LINGUIST List 4.718

Fri 17 Sep 1993

Disc: Y'all

Editor for this issue: <>


  1. Kathleen Much, Y'all
  2. , y'all, again
  3. RichardHudson, y'all in tags
  4. benji wald, Re: 4.701 Y'all

Message 1: Y'all

Date: Thu, 16 Sep 93 14:19:35 -0Y'all
From: Kathleen Much <kathleencasbs.Stanford.EDU>
Subject: Y'all

In an earlier message you wrote:

> Date: Mon, 13 Sep 1993 11:49:41 -0800
> >From: jtomeiOREGON.UOREGON.EDU (Joseph George Tomei)
> Subject: more y'all
> There is however, i believe, one detail of its
> >usage which she fails to mention (if i've got this wrong, Anne -- or any
> >other true southerners -- please correct me!). As i understand it, 'y'all'
> >is an explicitly plural pronoun, existing alongside 'you' which is
> >restricted to singular referents and thus serves the purpose 'thou/thee'
> >once served alongside the explicitly plural 'you'.
> Another aspect to y'all that is quite striking is the use of a singular
> y'all as a politeness marker, similar to tu/vous in French. I noticed it
> quite a bit when I went back home last year. (southern Mississippi) Anyone
> else notice this?

I don't think this is true in TX. What might SEEM like a politeness
marker is always in my experience a reference to the addressee as part
of an understood group, other members of which do not have to be
present. An observer might not know that the addressee was married,
for instance, and assume that "Y'all come over Friday night" meant
only the addressee, but the speaker would undoubtedly intend "You and
your spouse (or children, or roommate, or best friends--whatever is
appropriate as the referent) come over Friday night". I'd want to
have explicit, unambiguous examples of the southern Mississippi usage
before I would accept the 'politeness marker' explanation.

Kathleen Much, Editor |E-mail: kathleencasbs.stanford.EDU
CASBS, 202 Junipero Serra Blvd. |Phone: (415) 321-2052
Stanford, CA 94305 |Fax: (415) 321-1192
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Message 2: y'all, again

Date: Thu, 16 Sep 93 13:03:31 EDy'all, again
From: <jharrisMIT.EDU>
Subject: y'all, again

I'm a native y'all speaker (from Atlanta) who agrees with a recent posting
(which I deleted too quickly -- sorry) that sentences like (1) and (2) are
not synonymous:

(1) Do y'all have books?
(2) Do you all have books?

(The answer to (1) -- but not to (2) -- could be "yes" if 2 out of 3
addressees had books, among other possibilities.)

But for me, (2) is from a different dialect (or register). The only way I can
express the content of (2) in the same dialect/style as (1) is (2'):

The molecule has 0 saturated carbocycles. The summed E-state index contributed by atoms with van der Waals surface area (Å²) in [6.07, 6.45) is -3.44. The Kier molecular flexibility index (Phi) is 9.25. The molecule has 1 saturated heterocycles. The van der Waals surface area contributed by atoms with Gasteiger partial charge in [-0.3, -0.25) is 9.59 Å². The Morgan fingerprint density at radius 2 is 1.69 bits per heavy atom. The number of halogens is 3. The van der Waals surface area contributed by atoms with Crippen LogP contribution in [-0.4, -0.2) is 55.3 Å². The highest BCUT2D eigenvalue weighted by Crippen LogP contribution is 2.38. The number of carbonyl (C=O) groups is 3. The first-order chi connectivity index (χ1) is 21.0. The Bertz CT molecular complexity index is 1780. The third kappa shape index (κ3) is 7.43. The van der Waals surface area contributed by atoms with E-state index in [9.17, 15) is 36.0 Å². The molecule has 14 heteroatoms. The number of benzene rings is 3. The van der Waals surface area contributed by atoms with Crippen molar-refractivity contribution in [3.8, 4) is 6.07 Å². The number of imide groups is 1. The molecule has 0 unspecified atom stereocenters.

(2') Do all of y'all have books?

Jim Harris
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Message 3: y'all in tags

Date: Thu, 16 Sep 93 20:22:31 +0y'all in tags
From: RichardHudson <>
Subject: y'all in tags

Can an ignorant foreigner join in the fun over y'all with a question. What
happens in tag questions? Do you get y'all repeated, or is it replaced by
"you"? E.g.

(1) Y'all came home late, didn't y'all?
(2) Y'all came home late, didn't you?

If (1), then y'all must be a single-word pronoun, but if (2) it shows its

Dick Hudson
Dept of Phonetics and Linguistics,
University College London,
Gower Street,
London WC1E 6BT
(071) 387 7050 ext 3152
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Message 4: Re: 4.701 Y'all

Date: Wed, 15 Sep 93 14:42 PDT
From: benji wald <>
Subject: Re: 4.701 Y'all

I've been following the discussion of y'all with interest. I was happy to
 hear somebody finally say (admit?) that "y'all" could also be used as a
 singular. My suspicion is that the widespread notion, perhaps prescriptive
 norm among some Southerners, that y'all can only be used as a plural is out
 of date. The suggestion that it might be polite gave me pause. Not yet
 mentioned is the widespread use of "y'all" in Northern Black English. Again,
 it can also be used as a singular -- but it does not seem to be necessarily
 polite. It does have some kind of affect which distinguishes it from the
 more neutral "you" but it is not necessarily politeness. For that matter,
 I have conjectured that the currently popular "vocative" "yo" (meaning
 "hey") in Black E was influenced by use of y'all -- it is a relatively
 recent acquisition -- used by Stallone in Rocky I before it was used in
 Black E -- it does not seem to have been used in BE before the early 80s as
 far as I can tell -- but I doubt it was motivated by such working class
 Italian American models as Rocky. I admit I don't know why it caught on.
I suggest that
 Southern white speakers, and perhaps especially those in the North, consider
 further the complexities of the social circumstances in which they use
 y'all as a singular, to the extent that they recognise that they or people
 they know do indeed use it as a singular as well as a plural.
 About ":youse" (as they spell it -- the vowel is schwa). Definitely
 plural in NYC as far as I know. Like the other analytical plurals it
 does not have possessive or reflexive forms,?" see for youse('s) selves!"

 Finally, my observations of working class British English is that the plural
 is "you LOT", but some people seem to think it is dialectal and Northern.
 Be interested in learning about other English plurals beside the well-known
 American ones "you guys" (general Midwest/West Coast), y'uns (West PA, West
 Va. etc.) y'all, you's, una (Gullah - also sometimes used as singular)
. "you lot" was interesting because of the increasing
 use of "lot" in English to indicate plurality, e.g., "a lot" -- much more
common in spoken American English than "many", and in some contexts than
"much" (though, of course, in some contexts the replacement is not possible,
e.g., "too many" but not "too a lot", as opposed to "thanks a lot" which
is less marked than "thanks much", or even, I think, "many thanks").
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